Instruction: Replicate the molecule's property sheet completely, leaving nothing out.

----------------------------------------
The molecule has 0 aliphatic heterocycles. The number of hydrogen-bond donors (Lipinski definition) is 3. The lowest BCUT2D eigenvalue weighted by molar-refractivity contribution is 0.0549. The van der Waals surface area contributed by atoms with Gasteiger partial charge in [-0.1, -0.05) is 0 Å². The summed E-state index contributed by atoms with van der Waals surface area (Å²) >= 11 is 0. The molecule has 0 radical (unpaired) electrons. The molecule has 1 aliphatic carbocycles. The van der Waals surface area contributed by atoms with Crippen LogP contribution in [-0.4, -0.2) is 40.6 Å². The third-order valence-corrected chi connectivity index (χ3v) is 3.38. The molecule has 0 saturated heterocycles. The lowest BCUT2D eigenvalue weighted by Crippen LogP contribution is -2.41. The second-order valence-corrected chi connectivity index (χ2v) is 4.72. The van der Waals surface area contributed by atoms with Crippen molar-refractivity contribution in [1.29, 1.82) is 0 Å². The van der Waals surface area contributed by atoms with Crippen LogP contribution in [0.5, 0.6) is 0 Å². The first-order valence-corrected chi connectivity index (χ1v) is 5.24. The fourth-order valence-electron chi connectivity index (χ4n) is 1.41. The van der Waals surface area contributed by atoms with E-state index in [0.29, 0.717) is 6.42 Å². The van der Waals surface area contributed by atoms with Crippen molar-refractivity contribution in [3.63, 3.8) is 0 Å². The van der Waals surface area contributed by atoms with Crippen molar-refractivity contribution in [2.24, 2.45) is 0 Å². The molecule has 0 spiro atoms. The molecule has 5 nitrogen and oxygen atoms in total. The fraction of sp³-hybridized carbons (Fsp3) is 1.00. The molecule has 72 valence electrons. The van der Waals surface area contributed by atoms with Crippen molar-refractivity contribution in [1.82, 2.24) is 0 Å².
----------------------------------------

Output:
The molecule has 0 aliphatic heterocycles. The number of hydrogen-bond donors (Lipinski definition) is 3. The lowest BCUT2D eigenvalue weighted by molar-refractivity contribution is 0.0549. The van der Waals surface area contributed by atoms with Gasteiger partial charge in [-0.1, -0.05) is 0 Å². The summed E-state index contributed by atoms with van der Waals surface area (Å²) >= 11 is 0. The molecule has 0 radical (unpaired) electrons. The molecule has 1 aliphatic carbocycles. The van der Waals surface area contributed by atoms with Crippen LogP contribution in [-0.4, -0.2) is 40.6 Å². The third-order valence-corrected chi connectivity index (χ3v) is 3.38. The molecule has 0 saturated heterocycles. The lowest BCUT2D eigenvalue weighted by Crippen LogP contribution is -2.41. The second-order valence-corrected chi connectivity index (χ2v) is 4.72. The van der Waals surface area contributed by atoms with Crippen molar-refractivity contribution in [1.29, 1.82) is 0 Å². The van der Waals surface area contributed by atoms with Crippen LogP contribution in [0.5, 0.6) is 0 Å². The first-order valence-corrected chi connectivity index (χ1v) is 5.24. The fourth-order valence-electron chi connectivity index (χ4n) is 1.41. The van der Waals surface area contributed by atoms with E-state index in [0.29, 0.717) is 6.42 Å². The van der Waals surface area contributed by atoms with Crippen molar-refractivity contribution in [3.63, 3.8) is 0 Å². The van der Waals surface area contributed by atoms with Crippen molar-refractivity contribution in [2.24, 2.45) is 0 Å². The molecule has 0 spiro atoms. The molecule has 5 nitrogen and oxygen atoms in total. The fraction of sp³-hybridized carbons (Fsp3) is 1.00. The molecule has 72 valence electrons. The van der Waals surface area contributed by atoms with Crippen molar-refractivity contribution in [1.82, 2.24) is 0 Å².